India’s first mission to Mars, named the Mars Orbiter Mission (MOM). The Mars mission is a technology demonstrator that will be important in planning Isro’s future missions. India’s first mission to Mars, named the Mars Orbiter Mission (MOM), successfully began its journey to the red planet on November 5. By November 9, the third orbit raising manoeuvre of the MOM was completed.
It will take about nine months for the satellite to reach the Mars orbit and begin making its observations. Reaching Mars is very complicated; the success rate has been around only 50 per cent since the first mission in 1960. In Asia, Japan and China have made attempts to reach Mars, without success.
India has the advantages of a late beginner. The Indian mission has been designed after learning from others’ experiences. India is also banking on its past experience with the Moon mission, but reaching Mars is a more formidable challenge. The craft has to travel for around 300 days, encountering radiation, and subsequently its various technical systems, inactive for most of those 300 days, will be expected to perform accurately and its engines will need to fire.
The MOM is expected to improve India’s scientific credentials and knowhow in launching interplanetary probes. Surprisingly, much of the media debate revolved around frivolous issues like the wastage of money and lopsided scientific priorities. The government of India spends 0.34 per cent of its total budget on the space programme, and of that, 8 per cent has been used for the Mars mission. There are people who believe that the cost of this mission, around Rs 450 crore and not enough to purchase a single passenger airliner, would have helped resolve the problems of drinking water, sanitation, malnutrition, etc. The MOM cost only about 0.8 per cent of the total budget allotted to science and technology for 2013. Hence, the criticism of “unbalanced priorities” in allocating funds for technology development is not valid. Unfortunately, the electronic media seems to believe every debate should have only two, mutually opposed, sides. Even the scientific debate was conducted in such a way that apples and oranges were compared.
Broadly, the MOM could be classified under two heads: it is a technological mission till the craft establishes itself correctly in the Martian orbit. Then, it becomes a science mission, when the five sensors on board start making observations. The usefulness of undertaking such a mission — only to send a limited number of sensors and that too for an overall payload of only around 15 kg — has been questioned. This criticism is valid to an extent. However, it needs to be appreciated that because of the compulsions of long-distance travel, the best opportunity to undertake the Mars mission comes only after a gap of 26 months.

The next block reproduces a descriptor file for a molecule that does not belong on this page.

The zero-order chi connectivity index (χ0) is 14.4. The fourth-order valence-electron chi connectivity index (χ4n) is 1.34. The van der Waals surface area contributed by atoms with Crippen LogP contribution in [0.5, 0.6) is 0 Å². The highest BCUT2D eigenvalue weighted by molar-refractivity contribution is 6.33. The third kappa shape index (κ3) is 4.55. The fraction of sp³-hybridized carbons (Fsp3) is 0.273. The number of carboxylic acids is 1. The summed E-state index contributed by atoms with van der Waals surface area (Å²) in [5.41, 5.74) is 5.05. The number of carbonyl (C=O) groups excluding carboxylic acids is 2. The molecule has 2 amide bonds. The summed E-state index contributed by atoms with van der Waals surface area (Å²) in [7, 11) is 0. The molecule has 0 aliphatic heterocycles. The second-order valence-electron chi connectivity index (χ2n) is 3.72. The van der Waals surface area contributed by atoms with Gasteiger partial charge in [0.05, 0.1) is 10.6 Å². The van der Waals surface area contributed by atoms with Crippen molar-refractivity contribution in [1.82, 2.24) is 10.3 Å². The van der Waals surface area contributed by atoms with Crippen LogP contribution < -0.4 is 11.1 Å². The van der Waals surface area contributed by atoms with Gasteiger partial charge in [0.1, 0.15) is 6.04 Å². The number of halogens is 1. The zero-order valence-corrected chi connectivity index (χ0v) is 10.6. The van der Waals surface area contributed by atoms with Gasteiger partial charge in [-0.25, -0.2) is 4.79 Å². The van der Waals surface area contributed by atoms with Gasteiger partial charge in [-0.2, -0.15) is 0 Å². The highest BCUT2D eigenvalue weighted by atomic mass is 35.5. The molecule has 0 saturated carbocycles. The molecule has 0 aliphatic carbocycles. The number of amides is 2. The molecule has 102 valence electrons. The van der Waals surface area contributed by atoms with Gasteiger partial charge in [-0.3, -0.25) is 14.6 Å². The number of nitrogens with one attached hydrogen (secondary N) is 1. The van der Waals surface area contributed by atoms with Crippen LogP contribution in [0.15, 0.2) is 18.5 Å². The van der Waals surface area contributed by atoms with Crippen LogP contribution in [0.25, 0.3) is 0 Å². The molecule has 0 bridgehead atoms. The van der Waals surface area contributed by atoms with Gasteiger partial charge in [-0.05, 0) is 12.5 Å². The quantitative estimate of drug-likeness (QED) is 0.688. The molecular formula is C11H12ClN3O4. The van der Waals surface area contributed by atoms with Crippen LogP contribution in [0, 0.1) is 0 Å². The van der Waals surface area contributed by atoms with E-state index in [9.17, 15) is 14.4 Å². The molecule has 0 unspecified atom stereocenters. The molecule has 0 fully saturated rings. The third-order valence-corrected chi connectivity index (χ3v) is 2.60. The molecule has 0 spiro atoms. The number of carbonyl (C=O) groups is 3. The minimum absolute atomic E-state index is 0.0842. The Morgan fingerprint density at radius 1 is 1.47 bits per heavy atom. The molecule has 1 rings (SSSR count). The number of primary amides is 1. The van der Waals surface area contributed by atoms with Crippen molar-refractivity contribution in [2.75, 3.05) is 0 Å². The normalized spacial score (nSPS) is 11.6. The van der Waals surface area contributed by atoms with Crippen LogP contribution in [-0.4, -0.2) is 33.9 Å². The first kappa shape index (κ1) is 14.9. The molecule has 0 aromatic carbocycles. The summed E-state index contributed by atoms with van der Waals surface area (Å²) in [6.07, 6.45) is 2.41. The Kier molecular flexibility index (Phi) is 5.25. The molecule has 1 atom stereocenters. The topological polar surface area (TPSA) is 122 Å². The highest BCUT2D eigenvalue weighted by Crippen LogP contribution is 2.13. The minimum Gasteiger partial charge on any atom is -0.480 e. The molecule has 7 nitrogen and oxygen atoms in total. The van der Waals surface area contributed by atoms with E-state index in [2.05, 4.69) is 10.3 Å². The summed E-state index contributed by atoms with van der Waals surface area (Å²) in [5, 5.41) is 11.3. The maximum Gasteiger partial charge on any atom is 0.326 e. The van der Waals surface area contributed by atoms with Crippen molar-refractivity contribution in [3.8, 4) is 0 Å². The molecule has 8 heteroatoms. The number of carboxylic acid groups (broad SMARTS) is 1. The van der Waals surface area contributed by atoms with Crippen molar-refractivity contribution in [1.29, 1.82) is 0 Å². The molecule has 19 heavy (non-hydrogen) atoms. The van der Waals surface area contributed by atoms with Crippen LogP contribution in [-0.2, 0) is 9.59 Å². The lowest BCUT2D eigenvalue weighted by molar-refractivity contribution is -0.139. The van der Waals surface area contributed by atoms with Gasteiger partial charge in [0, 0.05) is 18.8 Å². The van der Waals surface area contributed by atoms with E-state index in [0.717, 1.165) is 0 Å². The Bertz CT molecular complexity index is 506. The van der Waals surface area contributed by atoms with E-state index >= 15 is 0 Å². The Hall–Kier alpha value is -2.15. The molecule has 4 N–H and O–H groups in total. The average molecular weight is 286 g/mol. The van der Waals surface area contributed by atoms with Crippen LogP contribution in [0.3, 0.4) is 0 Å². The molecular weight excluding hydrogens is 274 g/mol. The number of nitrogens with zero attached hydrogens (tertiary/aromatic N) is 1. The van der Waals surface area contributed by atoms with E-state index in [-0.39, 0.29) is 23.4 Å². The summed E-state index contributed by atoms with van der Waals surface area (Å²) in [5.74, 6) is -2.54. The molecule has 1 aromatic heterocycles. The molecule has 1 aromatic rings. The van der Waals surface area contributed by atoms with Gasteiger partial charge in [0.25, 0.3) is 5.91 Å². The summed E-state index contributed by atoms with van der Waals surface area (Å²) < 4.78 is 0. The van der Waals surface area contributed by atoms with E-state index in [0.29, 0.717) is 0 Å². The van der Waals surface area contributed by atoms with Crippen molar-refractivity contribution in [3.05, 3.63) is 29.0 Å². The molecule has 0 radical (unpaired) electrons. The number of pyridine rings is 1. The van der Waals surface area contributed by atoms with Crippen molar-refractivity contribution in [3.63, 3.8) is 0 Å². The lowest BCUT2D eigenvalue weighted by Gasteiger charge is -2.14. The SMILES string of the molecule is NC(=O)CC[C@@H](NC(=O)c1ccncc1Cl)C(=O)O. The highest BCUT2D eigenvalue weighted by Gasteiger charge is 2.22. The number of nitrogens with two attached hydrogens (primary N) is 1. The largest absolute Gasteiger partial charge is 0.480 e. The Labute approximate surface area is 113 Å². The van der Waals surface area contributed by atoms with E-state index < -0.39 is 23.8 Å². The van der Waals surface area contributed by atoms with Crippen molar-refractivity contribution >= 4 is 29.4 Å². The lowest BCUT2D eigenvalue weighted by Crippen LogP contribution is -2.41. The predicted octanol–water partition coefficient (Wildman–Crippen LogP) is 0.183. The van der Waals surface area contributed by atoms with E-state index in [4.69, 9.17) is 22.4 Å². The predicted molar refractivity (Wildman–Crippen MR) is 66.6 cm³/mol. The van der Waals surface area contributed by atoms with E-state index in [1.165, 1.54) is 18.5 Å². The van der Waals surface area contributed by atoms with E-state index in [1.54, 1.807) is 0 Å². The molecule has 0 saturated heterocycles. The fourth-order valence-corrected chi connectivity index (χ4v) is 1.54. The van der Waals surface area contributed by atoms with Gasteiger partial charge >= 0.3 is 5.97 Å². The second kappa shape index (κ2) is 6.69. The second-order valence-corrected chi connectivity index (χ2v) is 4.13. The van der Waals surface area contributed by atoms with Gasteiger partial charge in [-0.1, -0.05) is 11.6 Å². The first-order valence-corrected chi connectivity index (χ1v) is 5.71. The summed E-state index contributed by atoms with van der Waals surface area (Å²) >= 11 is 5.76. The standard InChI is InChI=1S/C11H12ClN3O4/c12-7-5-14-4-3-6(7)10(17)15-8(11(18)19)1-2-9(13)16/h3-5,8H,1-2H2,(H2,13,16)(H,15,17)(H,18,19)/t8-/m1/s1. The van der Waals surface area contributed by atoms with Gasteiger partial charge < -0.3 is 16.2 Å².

The rocket used for the MOM launch was the PSLV (Polar Satellite Launch Vehicle). It has been argued that India should have used the GSLV (Geosynchronous Satellite Launch Vehicle), which is capable of carrying more weight and hence more sensors. It is known that the GSLV is still under construction and Isro is struggling with this technology. Hence, Isro’s choice was to make use of the present opportunity with available resources, or to wait until 2016. Asking for outside help to launch a rocket would have been a costly proposal. Moreover, Isro would have lost an opportunity to experiment and learn. So while it has been said that Isro should have waited for the indigenous GSLV technology to mature, it would be incorrect to challenge the decisions of rocket scientists. This mission can be viewed as a technology demonstrator and will be important in planning future missions.
Finally, the geostrategic significance of such a mission should not be ignored. Success would make India the only Asian country to reach Mars. That could be the best advertisement for Isro in attracting a large chunk of the space business. It is not about one-upmanship, but telling the world that we are among the best in space.Lele, a research fellow at IDSA, Delhi, is author of ‘Mission Mars: India’s Quest for the Red Planet’